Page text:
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With the transfer of narrative from mother to daughters we are carried back to the year 1959, and from Sanderling Island, Georgia to Congo, Africa. We will now get the story of what actually happened to the Price family, told as it occurs.
The title of this section of the book is "The Things we Carried." Fourteen-year- old Leah begins enumerating the things her family carries, listing all of the seemingly necessary tools of civilized life that the Price family carry in with them to the Congo. Unable to imagine life without a thimble, a pair of scissors, Band-Aids, a hand-mirror, or Betty Crocker cake mixes (for the girls' birthdays), the family hides these possessions and others on their person (in waistbands and underwear) and in handbags, to skirt around the airline's limit on baggage weight. Before they have even reached Africa, Leah begins to realize that all of these objects are a burden, weighing her down and making her physically uncomfortable. Still, Leah is optimistic about their mission to Africa, unquestioningly sharing her father's view that they are carrying out God's work by bringing enlightenment to the uncivilized natives.
The Price family is met at the airport by Reverend and Mrs. Underdown, two Belgian missionaries. The Underdowns try to fill the Prices in on all they will need to know about their future home, the village of Kilanga, explaining that it is no longer the thriving mission it once had been. The Prices will be the only Westerners present. The Underdowns load the Prices onto a tiny plane, piloted by the unfriendly Eeben Axelroot. They fly silently to Kilanga. When they touch down, the entire village is assembled, waiting to greet them.
Five-year-old Ruth May's version of the arrival focuses mainly on her expectations and preconceptions, particularly as these relate to the natives of Congo. She tells us that black people belong to the biblical Tribe of Ham, descendents of Noah's youngest son. Ham was a bad son, she explains, just like she is sometimes bad. When Noah was drunk and naked, Ham laughed at his father and was punished with the curse of dark skin and everlasting slavery. As if this follows logically as the outcome of Noah's curse, Ruth May then goes on to remark that back home in Georgia blacks are kept separate from whites, because "Jimmy Crow," who makes the laws, believes that this is the best policy.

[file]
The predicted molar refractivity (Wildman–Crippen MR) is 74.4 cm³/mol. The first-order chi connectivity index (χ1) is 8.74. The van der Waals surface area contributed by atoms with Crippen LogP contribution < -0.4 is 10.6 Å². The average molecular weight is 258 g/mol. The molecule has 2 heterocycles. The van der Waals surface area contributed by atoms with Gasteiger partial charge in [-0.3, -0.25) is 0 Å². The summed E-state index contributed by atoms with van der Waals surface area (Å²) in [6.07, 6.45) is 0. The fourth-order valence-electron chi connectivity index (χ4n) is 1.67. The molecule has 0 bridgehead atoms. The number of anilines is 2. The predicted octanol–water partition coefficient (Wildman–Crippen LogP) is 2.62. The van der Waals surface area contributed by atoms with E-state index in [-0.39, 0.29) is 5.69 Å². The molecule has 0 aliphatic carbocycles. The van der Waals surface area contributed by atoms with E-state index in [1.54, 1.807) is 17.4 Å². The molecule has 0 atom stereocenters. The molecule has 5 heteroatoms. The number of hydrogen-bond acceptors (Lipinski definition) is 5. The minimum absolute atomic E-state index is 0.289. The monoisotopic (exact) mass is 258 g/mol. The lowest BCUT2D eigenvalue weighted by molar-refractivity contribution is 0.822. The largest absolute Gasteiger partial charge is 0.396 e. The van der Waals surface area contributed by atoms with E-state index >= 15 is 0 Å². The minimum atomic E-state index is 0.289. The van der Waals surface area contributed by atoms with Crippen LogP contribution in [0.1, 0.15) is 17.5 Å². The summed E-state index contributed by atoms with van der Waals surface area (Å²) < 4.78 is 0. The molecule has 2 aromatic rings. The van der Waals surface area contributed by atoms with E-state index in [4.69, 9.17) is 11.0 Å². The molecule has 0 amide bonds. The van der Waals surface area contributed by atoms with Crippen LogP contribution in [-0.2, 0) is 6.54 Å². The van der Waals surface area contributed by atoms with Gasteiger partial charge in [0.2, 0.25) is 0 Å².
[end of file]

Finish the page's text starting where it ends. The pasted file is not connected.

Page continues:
Fifteen-year-old Rachel is the adolescent beauty queen of the group, and her version of the arrival is told with unambiguous exasperation and revulsion. She is horrified by the stench of body odor as the Kilanga villagers surround them in a warm welcome, and miserable as they rush the Prices toward a "dirt-floor patio with a roof over it" which turns out to be the church. In the church the villagers start a large fire, and begin pounding on drums and singing in their native language. It takes Rachel a long while to figure out that what these people are singing are Christian hymns. Even though she herself shares none of the religious faith of her father and sister Leah, she feels scandalized by the realization that the natives are singing hymns, though she admits that she supposes they have every right to sing these songs.
Nathan gets up on his chair and delivers a fire and brimstone sermon, roaring about sinners and nakedness. He points his finger toward a bare-breasted woman standing by the pot of food, and all eyes follow his, mortifying the woman. "Nakedness" he bellows, pointing at her, "and darkness of the soul." He tells the villagers that he will deliver them from this place of darkness into one of light, and though none of them, except a young man in yellow, can speak English. His tone of voice is sufficiently terrifying to upset them. They had begun as a joyous audience, cheering the Reverend's words, but now they sit in silence, shifting uncomfortably. A few of the women pull their sarongs up to cover their breasts, and a few other women leave altogether without eating.
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